“One place understood helps us understand all places better” –Eudora Welty
My Mississippi friends laugh at us– south Louisianians, we don’t like to drive. Dirty Coast recently released a Northshore t-shirt with the tagline “Northshore: The Bridge Works both Ways” because getting people to drive northbound on the causeway often feels like asking them to plan a trip to Canada.
And although the gold medal in I-won’t-drive-that-far definitely goes to New Orleans natives, those of us on the Northshore earn at least a bronze. As a kid growing up in Mandeville, when my siblings and I wanted to go to the movies or South China restaurant on highway 190, we’d be met with the classic line from our dad that is still the running joke in our family: “But it’s all the way in Covington”.
Since graduating from Mandeville High in 2000, I’ve lived in Mobile, Baton Rouge, and New Orleans– not exactly ground-breaking travel, but last year I bought my first house in the oh-so-distant land of old Covington, and I’ve found what I like to think is one of Louisiana’s best kept secrets. Let’s just get past highways 190 and 21. Once you’re downtown and can walk or ride your bike rendering the tortuous traffic powerless over you, you’re all set. I’ve got everything I need and find myself becoming more of the parent I mocked throughout my own childhood. When it’s my son’s karate day, I let out a little sigh because, well, his dojo is “all the way in Mandeville”.
My day-to-day life is waking up, walking or biking my son to his school. Going for a run on the beautiful St. Tammany Trace that on a good run day takes me past quaint Abita Springs. After putting in some miles on the canvas, I’ve got a dozen places to grab lunch– my current favorites are Lola and Meribo, but there are so many others.
Dining in the evenings is even more spectacular. Right now, I’m obsessed with Ox Lot 9’s beet cocktail (seriously, try it!), and crispy brussel sprout salad, and I’ve never left Del Porto without saying something trite that can’t quite capture what I mean. Something like, “That was amazing!”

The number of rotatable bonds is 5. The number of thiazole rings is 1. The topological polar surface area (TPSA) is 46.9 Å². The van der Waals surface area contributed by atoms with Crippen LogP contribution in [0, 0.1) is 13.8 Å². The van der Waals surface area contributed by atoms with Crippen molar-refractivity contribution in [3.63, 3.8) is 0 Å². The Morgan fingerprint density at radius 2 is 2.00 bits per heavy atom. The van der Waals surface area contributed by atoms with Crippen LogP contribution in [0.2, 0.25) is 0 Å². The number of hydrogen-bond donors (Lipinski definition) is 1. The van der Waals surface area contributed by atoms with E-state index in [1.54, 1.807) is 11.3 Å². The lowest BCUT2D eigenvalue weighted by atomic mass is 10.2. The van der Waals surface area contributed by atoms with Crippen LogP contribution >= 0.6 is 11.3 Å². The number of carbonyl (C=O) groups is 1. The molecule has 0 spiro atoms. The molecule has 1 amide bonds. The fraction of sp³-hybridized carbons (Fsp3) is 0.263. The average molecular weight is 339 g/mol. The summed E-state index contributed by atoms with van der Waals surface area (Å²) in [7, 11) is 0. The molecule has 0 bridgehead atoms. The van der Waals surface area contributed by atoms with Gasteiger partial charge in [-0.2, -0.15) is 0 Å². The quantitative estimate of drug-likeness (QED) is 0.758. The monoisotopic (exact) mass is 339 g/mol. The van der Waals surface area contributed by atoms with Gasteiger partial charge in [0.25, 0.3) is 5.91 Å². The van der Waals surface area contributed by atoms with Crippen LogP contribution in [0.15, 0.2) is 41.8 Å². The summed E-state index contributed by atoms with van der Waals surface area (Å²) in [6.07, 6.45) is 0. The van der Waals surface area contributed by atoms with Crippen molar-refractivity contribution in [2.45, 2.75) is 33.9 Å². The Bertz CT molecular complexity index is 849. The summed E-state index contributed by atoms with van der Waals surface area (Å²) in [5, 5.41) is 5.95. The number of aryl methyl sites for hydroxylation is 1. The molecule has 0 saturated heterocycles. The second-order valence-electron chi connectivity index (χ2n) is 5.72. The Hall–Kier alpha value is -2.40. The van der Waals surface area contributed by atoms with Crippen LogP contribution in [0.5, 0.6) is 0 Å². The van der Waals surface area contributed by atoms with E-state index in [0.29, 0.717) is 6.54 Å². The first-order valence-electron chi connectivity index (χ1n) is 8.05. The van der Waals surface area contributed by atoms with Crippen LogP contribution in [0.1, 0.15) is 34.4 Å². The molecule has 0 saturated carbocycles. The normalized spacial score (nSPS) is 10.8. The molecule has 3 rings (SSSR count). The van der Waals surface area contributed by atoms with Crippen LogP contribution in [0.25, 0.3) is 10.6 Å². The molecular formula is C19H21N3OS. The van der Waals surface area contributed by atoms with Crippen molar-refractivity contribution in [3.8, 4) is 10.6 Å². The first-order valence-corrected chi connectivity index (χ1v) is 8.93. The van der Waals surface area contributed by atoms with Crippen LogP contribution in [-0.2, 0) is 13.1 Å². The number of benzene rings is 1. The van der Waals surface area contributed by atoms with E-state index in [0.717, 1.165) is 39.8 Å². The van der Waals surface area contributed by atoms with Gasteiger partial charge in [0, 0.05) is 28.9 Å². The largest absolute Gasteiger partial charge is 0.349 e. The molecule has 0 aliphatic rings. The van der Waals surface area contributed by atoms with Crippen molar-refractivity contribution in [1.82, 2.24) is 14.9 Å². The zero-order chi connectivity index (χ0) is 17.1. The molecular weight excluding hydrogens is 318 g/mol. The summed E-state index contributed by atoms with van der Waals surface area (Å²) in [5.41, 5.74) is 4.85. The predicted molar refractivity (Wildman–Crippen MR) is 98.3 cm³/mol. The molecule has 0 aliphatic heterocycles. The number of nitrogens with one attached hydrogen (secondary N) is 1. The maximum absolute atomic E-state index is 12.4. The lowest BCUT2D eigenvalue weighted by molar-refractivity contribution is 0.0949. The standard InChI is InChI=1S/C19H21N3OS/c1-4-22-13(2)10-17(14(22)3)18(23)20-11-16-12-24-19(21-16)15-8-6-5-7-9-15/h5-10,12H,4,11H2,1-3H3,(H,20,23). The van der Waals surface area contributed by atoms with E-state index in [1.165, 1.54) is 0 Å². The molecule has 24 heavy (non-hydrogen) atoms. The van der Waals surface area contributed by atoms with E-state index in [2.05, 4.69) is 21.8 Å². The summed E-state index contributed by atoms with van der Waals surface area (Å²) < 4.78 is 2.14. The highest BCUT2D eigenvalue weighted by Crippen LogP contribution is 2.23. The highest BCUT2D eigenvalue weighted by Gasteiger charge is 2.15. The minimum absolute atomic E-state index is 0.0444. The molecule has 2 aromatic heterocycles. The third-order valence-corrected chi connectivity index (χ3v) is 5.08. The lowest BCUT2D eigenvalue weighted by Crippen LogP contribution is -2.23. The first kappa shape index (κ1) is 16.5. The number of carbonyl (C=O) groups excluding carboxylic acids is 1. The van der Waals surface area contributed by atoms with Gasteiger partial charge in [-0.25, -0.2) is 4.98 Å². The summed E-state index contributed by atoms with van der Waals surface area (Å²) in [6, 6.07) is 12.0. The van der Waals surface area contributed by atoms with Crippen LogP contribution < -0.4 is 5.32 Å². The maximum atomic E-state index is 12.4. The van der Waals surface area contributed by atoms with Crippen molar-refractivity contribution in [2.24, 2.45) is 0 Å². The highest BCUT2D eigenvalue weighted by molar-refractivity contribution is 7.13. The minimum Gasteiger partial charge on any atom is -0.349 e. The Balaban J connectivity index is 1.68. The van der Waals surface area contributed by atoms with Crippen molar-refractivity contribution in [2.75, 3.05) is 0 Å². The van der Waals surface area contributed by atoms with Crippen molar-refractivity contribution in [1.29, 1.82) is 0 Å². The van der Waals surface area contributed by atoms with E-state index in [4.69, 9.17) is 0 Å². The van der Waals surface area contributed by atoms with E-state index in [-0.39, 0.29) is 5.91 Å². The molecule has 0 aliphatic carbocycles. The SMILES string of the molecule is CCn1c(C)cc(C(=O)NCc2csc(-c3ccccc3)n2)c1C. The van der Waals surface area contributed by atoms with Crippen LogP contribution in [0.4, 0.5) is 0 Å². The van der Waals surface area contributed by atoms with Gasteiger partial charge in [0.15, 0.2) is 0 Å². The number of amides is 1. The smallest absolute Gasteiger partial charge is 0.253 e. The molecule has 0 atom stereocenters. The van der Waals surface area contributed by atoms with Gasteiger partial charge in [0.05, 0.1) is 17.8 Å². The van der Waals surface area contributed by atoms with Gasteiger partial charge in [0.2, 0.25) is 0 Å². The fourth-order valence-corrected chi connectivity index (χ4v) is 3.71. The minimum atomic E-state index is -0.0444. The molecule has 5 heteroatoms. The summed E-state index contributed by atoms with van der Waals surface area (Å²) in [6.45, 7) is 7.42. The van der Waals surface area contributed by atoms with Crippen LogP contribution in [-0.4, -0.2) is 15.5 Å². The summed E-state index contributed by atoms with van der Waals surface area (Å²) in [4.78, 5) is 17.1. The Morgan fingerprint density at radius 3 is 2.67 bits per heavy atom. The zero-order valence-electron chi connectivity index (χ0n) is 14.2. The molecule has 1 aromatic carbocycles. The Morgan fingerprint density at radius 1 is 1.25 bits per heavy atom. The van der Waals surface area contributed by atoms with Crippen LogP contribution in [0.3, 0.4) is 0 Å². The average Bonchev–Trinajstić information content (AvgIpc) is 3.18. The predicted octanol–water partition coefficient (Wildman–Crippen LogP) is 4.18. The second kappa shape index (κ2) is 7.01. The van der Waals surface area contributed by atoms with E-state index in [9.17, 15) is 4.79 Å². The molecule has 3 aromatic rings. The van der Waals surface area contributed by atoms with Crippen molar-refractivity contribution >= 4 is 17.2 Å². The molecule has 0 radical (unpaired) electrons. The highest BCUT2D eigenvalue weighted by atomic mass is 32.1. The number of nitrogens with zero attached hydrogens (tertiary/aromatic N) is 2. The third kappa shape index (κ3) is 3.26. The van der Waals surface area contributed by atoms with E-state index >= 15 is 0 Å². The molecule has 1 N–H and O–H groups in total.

And my five-year old has even found his own favorite culinary experience in the relatively new Rob’s Rockin Dogs whose hot-dog mascot he spots with delight dancing around at all the trailhead and Columbia St. Landing outdoor concerts where people set out their camping chairs in the morning to get the best spots.
It’s not just the restaurants, nature, and concerts though– when I’m out of cadmium red oil paint, which I often am, I have only to walk a few blocks to Mo’s Art Supply, which has everything. I can then cross over to Boston St. to chat with my friends at Heritage Bank of St. Tammany, where, for the first time, I’ve experienced the joy of local banking vs. the big impersonal national branches. I’ll allow myself only this moment of narcissism– it does often feel like downtown Covington was constructed with me in mind. And, my goodness, I’ve not yet even mentioned Acquistapace’s where my son and frequently have cheese-sampling dates and then purchase our favorite (currently an aged gouda).
I realize this reads like one long advertisement– I’m not being compensated, I genuinely love these places and the little community where they reside. I want you to experience it or re-experience it too (you knew this was coming!)
Which is why if you don’t drive over here often enough, I want to invite you to do just that on December 7th from 5-8pm where I, along with five other artists will be hosting a Merry mARTini Holiday Art Market at the Columbia Coworking Gallery at 215 North Columbia St. I will be having once-a-year only discounts (up to 40%) on my 2017 inventory. We’ll also be serving up holiday martinis and wine as well as hosting a top-notch classical guitarist.
Here’s my suggestion: grab a martini, do a little shopping, and then enjoy one of the many, many delightful restaurants downtown Covington has to offer. And if you need any recommendations, you know just who to ask. There really is something for everyone. See you on Dec. 7th!